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Amnesty International: Political rhetoric a threat to human rights

The report was critical of what it termed an us-versus-them mentality around the world.

By
Ed Adamczyk
Over 12,000 refugees were stranded in a makeshift camp in Idomeni, Greece, on the border with Macedonia in 2016. An Amnesty International report, released Wednesday, was critical of worldwide indifference and a rise in divisive rhetoric regarding human rights issues. File photo by David Caprara/UPI
Over 12,000 refugees were stranded in a makeshift camp in Idomeni, Greece, on the border with Macedonia in 2016. An Amnesty International report, released Wednesday, was critical of worldwide indifference and a rise in divisive rhetoric regarding human rights issues. File photo by David Caprara/UPI | License Photo

Feb. 22 (UPI) -- Amnesty International's annual report released Wednesday decried indifference to atrocities and efforts worldwide to stop free expression.

The London-based human rights organization highlighted what it perceived as "fearmongering" by Western politicians to divide electorates and target dissidents, immigrants and other groups. The report is critical of security measures it regards as repressive to counter threats of terrorism in Western countries.

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It mentions incidents and events in a country-by-country account of bombings, crackdowns and other actions the organization regards as oppressive, decrying the "deafening silence" with which many such incidents have been received.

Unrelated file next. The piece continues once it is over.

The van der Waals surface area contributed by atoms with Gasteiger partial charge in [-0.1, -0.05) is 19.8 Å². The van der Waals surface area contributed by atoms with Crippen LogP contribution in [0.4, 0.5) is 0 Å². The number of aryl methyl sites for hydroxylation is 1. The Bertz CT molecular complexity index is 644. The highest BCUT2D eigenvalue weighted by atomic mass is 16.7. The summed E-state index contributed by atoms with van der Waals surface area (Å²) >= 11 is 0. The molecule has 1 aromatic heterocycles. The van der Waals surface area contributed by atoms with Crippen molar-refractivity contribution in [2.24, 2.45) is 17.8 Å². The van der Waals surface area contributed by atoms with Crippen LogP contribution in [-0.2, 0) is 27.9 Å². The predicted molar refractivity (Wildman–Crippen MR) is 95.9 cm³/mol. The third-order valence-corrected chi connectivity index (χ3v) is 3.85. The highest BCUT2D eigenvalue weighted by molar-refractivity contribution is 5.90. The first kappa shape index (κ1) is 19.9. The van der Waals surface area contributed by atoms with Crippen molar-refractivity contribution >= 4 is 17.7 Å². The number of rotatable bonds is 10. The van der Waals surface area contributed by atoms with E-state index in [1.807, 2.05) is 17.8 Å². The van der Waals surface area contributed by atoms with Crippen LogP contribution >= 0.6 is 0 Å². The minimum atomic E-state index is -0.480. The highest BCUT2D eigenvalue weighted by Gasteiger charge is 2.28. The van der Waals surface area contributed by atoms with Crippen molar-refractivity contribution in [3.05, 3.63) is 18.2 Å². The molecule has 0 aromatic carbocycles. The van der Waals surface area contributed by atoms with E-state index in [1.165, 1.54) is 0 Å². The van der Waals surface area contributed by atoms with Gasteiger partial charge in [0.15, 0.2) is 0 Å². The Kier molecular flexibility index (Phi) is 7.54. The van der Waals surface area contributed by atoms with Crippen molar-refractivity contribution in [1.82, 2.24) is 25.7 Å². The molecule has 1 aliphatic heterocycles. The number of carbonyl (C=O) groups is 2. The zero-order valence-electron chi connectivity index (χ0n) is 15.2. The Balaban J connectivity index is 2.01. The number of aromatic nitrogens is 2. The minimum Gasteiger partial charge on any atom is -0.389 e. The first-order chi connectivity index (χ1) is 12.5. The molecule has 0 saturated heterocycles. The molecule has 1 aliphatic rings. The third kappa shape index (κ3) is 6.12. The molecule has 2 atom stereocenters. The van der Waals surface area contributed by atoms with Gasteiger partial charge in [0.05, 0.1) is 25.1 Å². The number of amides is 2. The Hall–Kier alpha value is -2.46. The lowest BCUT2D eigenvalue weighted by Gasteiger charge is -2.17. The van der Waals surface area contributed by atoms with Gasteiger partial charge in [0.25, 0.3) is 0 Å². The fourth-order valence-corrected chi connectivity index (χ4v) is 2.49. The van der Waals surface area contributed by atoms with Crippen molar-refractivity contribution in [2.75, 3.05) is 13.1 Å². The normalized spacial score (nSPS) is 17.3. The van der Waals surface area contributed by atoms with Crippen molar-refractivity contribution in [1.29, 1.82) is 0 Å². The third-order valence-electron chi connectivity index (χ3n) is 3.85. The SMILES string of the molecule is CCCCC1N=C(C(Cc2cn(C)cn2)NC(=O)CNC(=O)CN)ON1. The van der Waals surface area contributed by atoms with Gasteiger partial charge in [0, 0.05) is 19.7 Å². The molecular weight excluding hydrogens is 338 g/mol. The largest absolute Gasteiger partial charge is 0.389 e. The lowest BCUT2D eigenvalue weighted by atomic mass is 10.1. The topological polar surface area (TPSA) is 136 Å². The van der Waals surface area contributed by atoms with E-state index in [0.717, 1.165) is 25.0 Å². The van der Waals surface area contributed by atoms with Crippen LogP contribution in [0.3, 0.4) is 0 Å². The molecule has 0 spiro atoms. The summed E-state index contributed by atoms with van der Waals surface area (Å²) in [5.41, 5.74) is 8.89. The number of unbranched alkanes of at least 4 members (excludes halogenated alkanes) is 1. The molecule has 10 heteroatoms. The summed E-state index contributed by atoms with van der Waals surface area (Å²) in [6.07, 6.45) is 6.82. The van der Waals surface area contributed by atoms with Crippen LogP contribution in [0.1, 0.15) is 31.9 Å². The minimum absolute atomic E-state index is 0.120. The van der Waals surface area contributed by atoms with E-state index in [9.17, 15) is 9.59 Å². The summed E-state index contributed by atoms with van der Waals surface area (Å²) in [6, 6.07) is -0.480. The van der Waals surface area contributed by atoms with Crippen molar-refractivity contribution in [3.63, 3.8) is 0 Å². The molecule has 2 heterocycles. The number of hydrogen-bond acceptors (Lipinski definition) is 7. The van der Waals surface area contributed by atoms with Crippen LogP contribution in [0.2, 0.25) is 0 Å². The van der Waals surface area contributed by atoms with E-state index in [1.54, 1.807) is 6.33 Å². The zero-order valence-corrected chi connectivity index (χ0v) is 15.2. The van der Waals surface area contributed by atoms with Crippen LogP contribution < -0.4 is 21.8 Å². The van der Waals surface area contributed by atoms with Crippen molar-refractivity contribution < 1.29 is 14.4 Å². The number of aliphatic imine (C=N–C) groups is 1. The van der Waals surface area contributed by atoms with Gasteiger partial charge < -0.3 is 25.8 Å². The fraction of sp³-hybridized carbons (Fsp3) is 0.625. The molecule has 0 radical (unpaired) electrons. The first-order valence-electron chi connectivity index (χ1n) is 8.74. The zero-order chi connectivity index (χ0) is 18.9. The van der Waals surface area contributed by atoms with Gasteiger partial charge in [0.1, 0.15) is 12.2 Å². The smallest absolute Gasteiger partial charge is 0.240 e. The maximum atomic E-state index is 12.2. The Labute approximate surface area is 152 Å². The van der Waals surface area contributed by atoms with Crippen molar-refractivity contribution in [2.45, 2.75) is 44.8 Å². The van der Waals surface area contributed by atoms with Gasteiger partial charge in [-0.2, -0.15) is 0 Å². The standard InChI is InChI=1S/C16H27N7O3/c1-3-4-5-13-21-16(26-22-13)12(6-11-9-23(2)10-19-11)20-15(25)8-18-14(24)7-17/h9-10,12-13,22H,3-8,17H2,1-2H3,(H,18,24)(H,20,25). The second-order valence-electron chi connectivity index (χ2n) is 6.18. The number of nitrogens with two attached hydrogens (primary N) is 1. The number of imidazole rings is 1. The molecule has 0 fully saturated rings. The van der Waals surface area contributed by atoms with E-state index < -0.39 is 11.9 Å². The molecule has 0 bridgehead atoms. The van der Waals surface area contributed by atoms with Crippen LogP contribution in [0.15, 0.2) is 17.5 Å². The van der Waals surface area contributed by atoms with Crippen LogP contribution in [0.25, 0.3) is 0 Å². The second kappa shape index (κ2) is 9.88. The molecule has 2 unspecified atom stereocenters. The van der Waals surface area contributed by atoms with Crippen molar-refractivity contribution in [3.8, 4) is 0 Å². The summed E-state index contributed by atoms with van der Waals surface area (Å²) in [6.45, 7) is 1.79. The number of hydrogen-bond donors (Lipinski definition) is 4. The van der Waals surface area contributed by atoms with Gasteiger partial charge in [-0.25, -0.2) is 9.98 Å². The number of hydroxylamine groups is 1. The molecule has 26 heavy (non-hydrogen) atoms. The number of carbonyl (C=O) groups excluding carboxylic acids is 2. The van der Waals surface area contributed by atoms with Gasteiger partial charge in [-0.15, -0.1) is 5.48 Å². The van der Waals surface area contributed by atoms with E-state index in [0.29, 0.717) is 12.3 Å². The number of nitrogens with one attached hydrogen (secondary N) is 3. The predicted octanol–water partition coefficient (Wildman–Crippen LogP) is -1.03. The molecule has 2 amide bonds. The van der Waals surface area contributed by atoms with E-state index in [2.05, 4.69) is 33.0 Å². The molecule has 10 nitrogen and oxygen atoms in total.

Amnesty International detailed a number of issues in the United States it considers oppressive, including U.S. policies on LGBT rights, inadequate refugee and migrant rights, a rise in gun violence, prison conditions which remain unimproved, and the death penalty, noting the United States had 20 executions in 2016.

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In the category of excessive use of force in the United States, the report said, "At least 21 people across 17 states died after police used electric-shock weapons on them, bringing the total number of such deaths since 2001 to at least 700. Most of the victims were not armed and did not appear to pose a threat of death or serious injury when the electric-shock weapon was deployed."

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Speaking Wednesday at the release of the report in Paris, Amnesty International Secretary-General Salil Shetty said "If you think about 2016, it was a year, in our assessment, sullied by ignorance, forgetting and contempt for the human rights of women, men and children. It was a year in which poisonous political rhetoric of 'us versus them' surged across the world."

Shetty was also critical of the world's tolerance for violence, noting, "We have reached a point where there is no longer any red line. Almost no action has become too appalling or indefensible."

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Human Rights Watch, another non-governmental organization, issued a similar report in January, saying the rise of populist political movements around the world are dangerous. HRW Executive Director Kenneth Roth explicitly pointed to Donald Trump's election as U.S. president as an example of the "politics of intolerance."

Discontent with the status quo, especially among people who feel left behind by technological change and who are uneasy with racially and religiously diverse societies, has allowed politicians to flourish by "portraying human rights as protecting only the terrorist, or only the asylum seeker, at the expense of the welfare of and cultural preferences of the presumed majority," Roth said.

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